As a member of A Tribe Called Quest, Ali Shaheed Muhammad was instrumental in bringing Hip Hop to new listeners. With sample-based music that pulled from various genres, ATCQ was equally embraced by music legends of yesteryear and 1980s and 1990s contemporaries in other genre. Speaking recently at Red Bull Music Academy, Shaheed spoke about his individual openness mentally and musically.

“Opening one’s mind is always a beautiful thing, when you close off yourself from receiving information and having certain experiences you lose out on certain aspects of life,” said Ali in part of the lecture not used in the video, given exclusively to HipHopDX. “When it comes to music, it’s not bound by race, it’s not bound by anything, it’s just energy. It’s a great way to spark a conversation, by connecting with a sound of a song or the words of an artist, you can share with someone else who’s listening, you can spark a conversation, it’s a great way to teach certain lessens about history that’s passed down through song. It’s a way for the people of the community to teach it’s youth, it’s upcoming, about what occurred in the past or some sort of historical event. I think it’s advantageous as just a human being on Earth to be open, we all come from different places but we all kind of have the same story. We’re able to see that if we get rid of those barriers and not look at someone from a racial standpoint but from a human standpoint. I think that is one of the beautiful things about music.”   

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More specifically, the member of legendary production team The Ummah spoke about open-mindedness musically. “What I was thinking when I was 19 certainly wasn’t what I am thinking at 41. If I had this conversation with my 19-year-old self, I’d probably be a little reluctant to receive the message completely, wholly. I evolved through allowing these different ideas and sounds, a little from Rock, a little bit from a Classical piece, to a little bit from Blues, to really seep into my soul so when I’m delivering what may be Hip Hop, it’s really a culmination of all of this communication. I’m striving to be a better human being. When you open yourself up, you allow growth and if we’re not growing we’re wasting our time here.”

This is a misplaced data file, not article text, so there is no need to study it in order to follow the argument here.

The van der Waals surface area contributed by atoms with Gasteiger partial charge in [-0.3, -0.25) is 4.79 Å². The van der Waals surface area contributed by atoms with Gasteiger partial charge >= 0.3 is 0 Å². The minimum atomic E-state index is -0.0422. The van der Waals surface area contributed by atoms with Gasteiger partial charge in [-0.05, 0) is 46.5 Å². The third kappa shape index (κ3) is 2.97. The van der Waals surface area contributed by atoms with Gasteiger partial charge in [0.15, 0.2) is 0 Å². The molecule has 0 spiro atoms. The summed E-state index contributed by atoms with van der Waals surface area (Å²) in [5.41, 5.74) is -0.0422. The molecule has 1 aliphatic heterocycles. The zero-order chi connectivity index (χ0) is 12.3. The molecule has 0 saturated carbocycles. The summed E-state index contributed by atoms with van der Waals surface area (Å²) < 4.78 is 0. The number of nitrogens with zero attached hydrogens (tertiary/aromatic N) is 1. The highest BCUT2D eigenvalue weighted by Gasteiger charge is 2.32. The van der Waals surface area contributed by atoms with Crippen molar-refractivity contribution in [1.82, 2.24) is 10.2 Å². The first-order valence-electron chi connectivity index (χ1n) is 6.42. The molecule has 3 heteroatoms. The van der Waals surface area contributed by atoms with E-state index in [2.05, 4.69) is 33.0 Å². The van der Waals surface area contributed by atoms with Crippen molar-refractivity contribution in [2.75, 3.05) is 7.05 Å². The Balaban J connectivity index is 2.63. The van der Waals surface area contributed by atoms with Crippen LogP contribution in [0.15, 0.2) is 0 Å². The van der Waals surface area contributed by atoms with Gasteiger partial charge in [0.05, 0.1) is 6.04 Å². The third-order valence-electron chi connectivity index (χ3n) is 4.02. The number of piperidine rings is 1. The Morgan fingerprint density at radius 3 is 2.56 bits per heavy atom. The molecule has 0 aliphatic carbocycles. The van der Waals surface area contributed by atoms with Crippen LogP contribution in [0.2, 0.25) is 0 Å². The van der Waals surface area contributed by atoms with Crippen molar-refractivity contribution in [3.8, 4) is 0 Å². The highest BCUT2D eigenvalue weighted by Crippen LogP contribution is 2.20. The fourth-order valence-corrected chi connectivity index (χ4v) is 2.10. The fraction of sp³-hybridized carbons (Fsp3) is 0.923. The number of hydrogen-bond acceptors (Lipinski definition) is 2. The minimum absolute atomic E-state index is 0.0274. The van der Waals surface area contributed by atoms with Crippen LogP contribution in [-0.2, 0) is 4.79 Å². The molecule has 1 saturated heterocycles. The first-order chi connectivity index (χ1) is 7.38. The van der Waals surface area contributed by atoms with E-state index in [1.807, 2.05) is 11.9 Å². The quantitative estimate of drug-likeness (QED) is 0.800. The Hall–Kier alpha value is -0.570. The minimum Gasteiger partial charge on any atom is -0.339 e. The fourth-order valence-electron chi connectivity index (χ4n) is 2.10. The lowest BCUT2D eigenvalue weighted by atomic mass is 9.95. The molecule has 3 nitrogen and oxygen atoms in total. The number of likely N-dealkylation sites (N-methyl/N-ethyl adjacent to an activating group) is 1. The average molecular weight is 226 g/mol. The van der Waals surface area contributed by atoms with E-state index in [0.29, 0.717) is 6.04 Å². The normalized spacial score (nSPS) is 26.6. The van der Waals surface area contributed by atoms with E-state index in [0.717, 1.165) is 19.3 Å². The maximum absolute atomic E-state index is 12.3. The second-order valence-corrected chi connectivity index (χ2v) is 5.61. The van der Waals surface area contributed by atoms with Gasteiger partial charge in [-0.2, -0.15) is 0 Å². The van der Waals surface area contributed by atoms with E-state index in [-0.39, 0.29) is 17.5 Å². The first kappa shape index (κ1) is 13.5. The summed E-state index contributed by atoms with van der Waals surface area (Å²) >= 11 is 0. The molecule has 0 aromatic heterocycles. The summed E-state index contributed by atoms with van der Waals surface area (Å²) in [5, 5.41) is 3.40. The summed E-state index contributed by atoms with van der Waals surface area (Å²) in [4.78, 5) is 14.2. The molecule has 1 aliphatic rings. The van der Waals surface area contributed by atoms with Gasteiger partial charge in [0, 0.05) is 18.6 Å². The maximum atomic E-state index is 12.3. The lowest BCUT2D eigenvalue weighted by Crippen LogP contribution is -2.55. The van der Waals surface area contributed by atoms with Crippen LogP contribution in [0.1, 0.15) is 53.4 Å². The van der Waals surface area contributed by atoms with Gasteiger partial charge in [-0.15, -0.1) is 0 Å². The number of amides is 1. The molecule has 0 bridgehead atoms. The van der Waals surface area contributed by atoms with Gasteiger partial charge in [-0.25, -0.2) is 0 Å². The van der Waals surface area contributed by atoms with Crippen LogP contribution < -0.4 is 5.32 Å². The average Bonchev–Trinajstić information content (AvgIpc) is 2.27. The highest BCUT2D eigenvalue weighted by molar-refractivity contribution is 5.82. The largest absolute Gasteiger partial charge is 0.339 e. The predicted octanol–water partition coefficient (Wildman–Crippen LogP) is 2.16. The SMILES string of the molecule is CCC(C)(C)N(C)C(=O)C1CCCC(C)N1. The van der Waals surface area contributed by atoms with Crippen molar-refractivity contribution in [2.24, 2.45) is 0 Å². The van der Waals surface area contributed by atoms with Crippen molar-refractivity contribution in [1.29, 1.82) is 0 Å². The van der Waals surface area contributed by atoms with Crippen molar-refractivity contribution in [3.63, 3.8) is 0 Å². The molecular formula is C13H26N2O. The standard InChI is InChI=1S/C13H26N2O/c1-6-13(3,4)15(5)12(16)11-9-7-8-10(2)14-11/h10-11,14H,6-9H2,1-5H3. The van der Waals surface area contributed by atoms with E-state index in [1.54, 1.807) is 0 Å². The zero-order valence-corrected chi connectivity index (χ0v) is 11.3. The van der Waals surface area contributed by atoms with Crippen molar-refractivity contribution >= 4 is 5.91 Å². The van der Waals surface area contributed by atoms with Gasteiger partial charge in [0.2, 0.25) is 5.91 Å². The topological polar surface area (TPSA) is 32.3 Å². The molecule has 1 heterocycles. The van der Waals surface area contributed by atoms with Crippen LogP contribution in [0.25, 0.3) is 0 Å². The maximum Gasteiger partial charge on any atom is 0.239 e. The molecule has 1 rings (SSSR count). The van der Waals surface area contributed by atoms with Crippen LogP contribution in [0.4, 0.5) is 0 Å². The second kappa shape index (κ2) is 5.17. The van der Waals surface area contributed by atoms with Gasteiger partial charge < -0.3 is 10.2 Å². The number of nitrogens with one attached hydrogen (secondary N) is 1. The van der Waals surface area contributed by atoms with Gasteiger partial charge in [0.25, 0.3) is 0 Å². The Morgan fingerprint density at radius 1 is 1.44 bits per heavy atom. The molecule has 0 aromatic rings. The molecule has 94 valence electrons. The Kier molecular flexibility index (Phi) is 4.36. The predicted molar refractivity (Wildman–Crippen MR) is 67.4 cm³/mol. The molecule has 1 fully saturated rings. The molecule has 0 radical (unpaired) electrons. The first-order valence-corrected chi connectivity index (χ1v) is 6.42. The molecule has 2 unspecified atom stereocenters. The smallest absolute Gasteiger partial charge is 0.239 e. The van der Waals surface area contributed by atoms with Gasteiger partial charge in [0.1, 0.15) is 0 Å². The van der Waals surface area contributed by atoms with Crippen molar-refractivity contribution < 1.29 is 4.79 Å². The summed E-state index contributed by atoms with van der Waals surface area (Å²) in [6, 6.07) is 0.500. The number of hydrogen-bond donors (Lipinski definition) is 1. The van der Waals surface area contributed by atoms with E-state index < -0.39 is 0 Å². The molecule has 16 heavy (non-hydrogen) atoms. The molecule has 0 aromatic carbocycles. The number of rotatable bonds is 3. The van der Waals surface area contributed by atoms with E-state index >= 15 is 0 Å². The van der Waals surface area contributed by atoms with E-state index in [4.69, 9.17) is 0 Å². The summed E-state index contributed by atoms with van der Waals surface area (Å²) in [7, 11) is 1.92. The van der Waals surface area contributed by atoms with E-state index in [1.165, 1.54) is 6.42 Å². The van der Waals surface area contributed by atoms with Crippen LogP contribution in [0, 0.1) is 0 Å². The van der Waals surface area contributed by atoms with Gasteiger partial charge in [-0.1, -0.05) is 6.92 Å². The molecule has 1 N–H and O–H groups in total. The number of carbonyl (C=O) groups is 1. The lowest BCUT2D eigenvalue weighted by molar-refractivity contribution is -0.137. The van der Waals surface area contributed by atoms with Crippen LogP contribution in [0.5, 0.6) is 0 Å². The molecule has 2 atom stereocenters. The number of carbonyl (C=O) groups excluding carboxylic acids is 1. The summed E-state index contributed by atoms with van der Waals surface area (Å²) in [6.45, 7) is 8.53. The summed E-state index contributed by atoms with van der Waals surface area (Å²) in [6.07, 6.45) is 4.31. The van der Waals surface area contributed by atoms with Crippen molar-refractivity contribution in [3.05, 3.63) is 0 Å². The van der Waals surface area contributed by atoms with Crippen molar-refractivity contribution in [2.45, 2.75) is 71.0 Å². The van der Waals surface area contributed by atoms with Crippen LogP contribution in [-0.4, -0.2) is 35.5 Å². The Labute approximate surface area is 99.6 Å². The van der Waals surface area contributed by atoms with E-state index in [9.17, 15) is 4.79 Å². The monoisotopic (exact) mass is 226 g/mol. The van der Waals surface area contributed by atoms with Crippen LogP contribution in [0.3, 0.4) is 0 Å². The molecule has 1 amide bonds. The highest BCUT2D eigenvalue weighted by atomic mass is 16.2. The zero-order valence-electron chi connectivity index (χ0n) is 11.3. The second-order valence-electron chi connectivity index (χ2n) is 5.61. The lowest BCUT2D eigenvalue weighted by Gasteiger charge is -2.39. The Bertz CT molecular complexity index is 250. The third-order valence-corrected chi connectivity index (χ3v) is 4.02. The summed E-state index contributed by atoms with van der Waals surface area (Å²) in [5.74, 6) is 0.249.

Lastly, Ali, who was a founding member of Lucy Pearl, gave advice to young musicians. “I want to make sure that whatever I put into the music, that someone can walk away with something that will help them grow in some capacity as a human being. That’s a responsibility I take on unto myself and is probably one of the reasons I scrutinize everything that I do and involve myself in,” he said. “I think there’s another aspect of making music that is more superficial, which is okay because we don’t all have to be prophets and save the world, but I am aware that my words and my music will last longer than I’m here. For example, what we did today for Red Bull Music Academy, we filmed it and that’ll be around longer than I will be on the Earth and that’s powerful. You want to make sure that whatever your imprint is on the world that it’ll be for the greater good. Yeah, we make money from making music and it’s a way to celebrate life and cut loose and let go, and we need that for the human experience, but still, when I’m dust I want to make sure that whatever is left behind is something someone can use.”

Photo by Kris Perry/Red Bull Content Pool

The full Red Bull interview with Ali Shaheed Muhammad is below:

Lecture: Ali Shaheed Muhammad (Los Angeles 2012) from Red Bull Music Academy on Vimeo.